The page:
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Residuals

A continuation ofregression analysis

- Continue to build on regression analysis.
- Learn how residual plotshelp identify problems with the analysis.

CaseXY

1 73 175

2 68 158

3 67 140

4 72 207

5 62 115

^

Wt = – 332.73 + 7.189 Ht

Example 1: Sample of n = 5 students,Y = Weight in pounds,X = Height in inches.

continued …

Prediction equation:

To be foundlater.

r-square = ?

Std. error = ?

Y = – 332.7 + 7.189X

Example 1, continued

220

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200

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160

WEIGHT

Residuals = distance from point to line, measuredparallel to Y- axis.

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140

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HEIGHT

Compute the fitted value and residual for the 4th person in the sample; i.e., X = 72 inches, Y = 207 lbs.

^

y =

fitted value =

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^

y4 - y4

Example 1, continued

-332.73 + 7.189()

= _________

residual = e4 =

=

= __________

Y = – 332.7 + 7.189X

Example 1, continued

e4 = +22.12.

220

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160

WEIGHT

Residuals = distance from point to line, measuredparallel to Y- axis.

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HEIGHT

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e4 is theresidual for the 4th case,= +22.12.

Residual Plot

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Residuals

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Regression line from previous plot is rotated to horizontal.

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HEIGHT

Residual Plot

Scatterplot of residuals versus the predicted means of Y, Y; or an X-variable, or Time.

^

Expect random dispersion around a horizontal line at zero.

Problems occur if: • Unusual patterns • Unusual cases

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Residuals

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Next step: ________ to determineif a recording error has occurred.

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Outliers?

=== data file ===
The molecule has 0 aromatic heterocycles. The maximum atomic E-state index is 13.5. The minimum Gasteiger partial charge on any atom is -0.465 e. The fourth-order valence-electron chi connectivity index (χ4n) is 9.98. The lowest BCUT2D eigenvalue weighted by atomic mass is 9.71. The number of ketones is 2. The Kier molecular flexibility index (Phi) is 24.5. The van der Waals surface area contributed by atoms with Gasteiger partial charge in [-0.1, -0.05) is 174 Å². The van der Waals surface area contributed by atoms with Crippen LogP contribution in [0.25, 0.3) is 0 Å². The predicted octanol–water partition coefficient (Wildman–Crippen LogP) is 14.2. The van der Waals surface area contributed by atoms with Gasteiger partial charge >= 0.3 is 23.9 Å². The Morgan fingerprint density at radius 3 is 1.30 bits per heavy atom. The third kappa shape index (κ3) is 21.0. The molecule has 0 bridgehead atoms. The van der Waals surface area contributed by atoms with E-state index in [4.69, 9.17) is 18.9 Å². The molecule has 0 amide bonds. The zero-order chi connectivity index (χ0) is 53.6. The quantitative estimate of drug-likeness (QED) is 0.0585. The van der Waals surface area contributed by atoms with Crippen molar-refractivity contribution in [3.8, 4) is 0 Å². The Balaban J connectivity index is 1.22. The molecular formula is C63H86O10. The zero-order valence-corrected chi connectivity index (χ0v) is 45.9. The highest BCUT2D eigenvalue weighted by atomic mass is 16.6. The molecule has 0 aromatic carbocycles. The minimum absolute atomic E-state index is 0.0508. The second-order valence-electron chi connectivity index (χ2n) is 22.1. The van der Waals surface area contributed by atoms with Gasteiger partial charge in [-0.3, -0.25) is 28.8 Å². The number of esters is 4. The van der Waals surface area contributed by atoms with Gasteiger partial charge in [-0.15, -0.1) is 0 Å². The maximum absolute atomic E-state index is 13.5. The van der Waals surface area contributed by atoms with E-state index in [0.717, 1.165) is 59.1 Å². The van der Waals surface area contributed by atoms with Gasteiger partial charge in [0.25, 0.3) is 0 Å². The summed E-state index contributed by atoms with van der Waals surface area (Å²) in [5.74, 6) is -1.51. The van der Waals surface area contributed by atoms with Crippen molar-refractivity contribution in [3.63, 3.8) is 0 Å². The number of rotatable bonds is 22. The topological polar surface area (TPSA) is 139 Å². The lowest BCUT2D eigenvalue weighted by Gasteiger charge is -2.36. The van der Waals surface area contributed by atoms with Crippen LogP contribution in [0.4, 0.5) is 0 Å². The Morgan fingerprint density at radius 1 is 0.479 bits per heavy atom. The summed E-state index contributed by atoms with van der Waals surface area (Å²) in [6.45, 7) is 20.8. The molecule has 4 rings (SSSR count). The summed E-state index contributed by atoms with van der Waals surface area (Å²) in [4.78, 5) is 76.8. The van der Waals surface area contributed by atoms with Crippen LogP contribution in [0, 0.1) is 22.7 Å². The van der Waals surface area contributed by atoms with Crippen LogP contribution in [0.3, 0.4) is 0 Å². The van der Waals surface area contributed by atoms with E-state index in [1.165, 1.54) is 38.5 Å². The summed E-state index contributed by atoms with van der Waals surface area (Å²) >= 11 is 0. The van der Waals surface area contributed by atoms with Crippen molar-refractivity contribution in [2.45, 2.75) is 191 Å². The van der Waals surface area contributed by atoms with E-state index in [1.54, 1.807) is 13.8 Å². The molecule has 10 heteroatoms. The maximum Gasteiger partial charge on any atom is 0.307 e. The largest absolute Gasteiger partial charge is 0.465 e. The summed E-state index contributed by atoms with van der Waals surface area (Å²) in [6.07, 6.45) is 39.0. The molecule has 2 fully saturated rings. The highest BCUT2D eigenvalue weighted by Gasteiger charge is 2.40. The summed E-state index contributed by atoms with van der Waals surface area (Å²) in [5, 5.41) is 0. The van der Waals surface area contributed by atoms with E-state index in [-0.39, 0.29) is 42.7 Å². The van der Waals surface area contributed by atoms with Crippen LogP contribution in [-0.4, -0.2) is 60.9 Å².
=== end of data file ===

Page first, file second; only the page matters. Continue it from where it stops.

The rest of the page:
X, or time

Next step: Add a “quadratic term,”or use “______.”

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Residuals

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Nonlinear relationship

X, or time

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Next step: Stabilize variance by using “________.”

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Variance is increasing

X, or time

Unusual patterns:

qPossible curvature in the data.

qVariances that are not constant as X changes.

Unusual cases:

qOutliers

q High leverage cases

q Influential cases

Residual Plots help identifyThree properties of Residuals

illustrated with somecomputations.

73 175

68 158

67 140

72 207

62 115

^

^

e = Y – Y

Y

.01

Property 1.

Y = Weight

X = Height

^

Y = – 332.73 + 7.189 X

Residuals

XY

–17.07

192.07

Find the sum of the

residuals.

156.12

1.88

. . .

round-off error

73 175

68 158

67 140

72 207

62 115

^

^

e = Y – Y

Y

867.98

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Property 2.

Y = Weight

X = Height

^

Y = – 332.73 + 7.189 X

e2

XY

192.07

156.12

148.93184.88112.99

–17.07

1.88

–8.93 22.12 2.01

291.38

3.53

79.74489.29 4.04

Find the sum of squaresof the residuals.

1.Residuals always sum to zero.

“SSE for any other line”.

Sei2= SSE = 867.98 <

Properties of Least Squares Line2. This “least squares” line produces a smaller “Sum of squared residuals” than any other straight line can.

1. Residuals always sum to zero.

2. This “least squares” line produces a smaller “Sum of squared residuals” than any other straight line can.

3. Line always passes through the point ( x, y ).

Properties of Least Squares LineIllustration of unusual cases:

- Outliers
- Leverage
- Influential

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outlier

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“Unusual point” does not follow pattern. It’s near the X-mean; the entire line pulled toward it.

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“Unusual point” does not follow pattern. The line is pulled down and twistedslightly.

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outlier

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“Unusual point” is farfrom the X-mean, but still follows the pattern.

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Highleverage

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“Unusual point” is far from the X-mean, but does not follow the pattern.Line really twists!

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leverage

& outlier,

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High Leverage Case:

An extreme X value relative to the other X values.

Definitions:

Outlier:

An unusual y-value relative to the pattern of the other cases.Usually has a large residual.

has an unusually largeeffecton the slope of the least squares line.

Definitions: continued

Influential CaseHigh leverage

Definitions: continued

Conclusion:

potentially influential.

High leverage & Outlier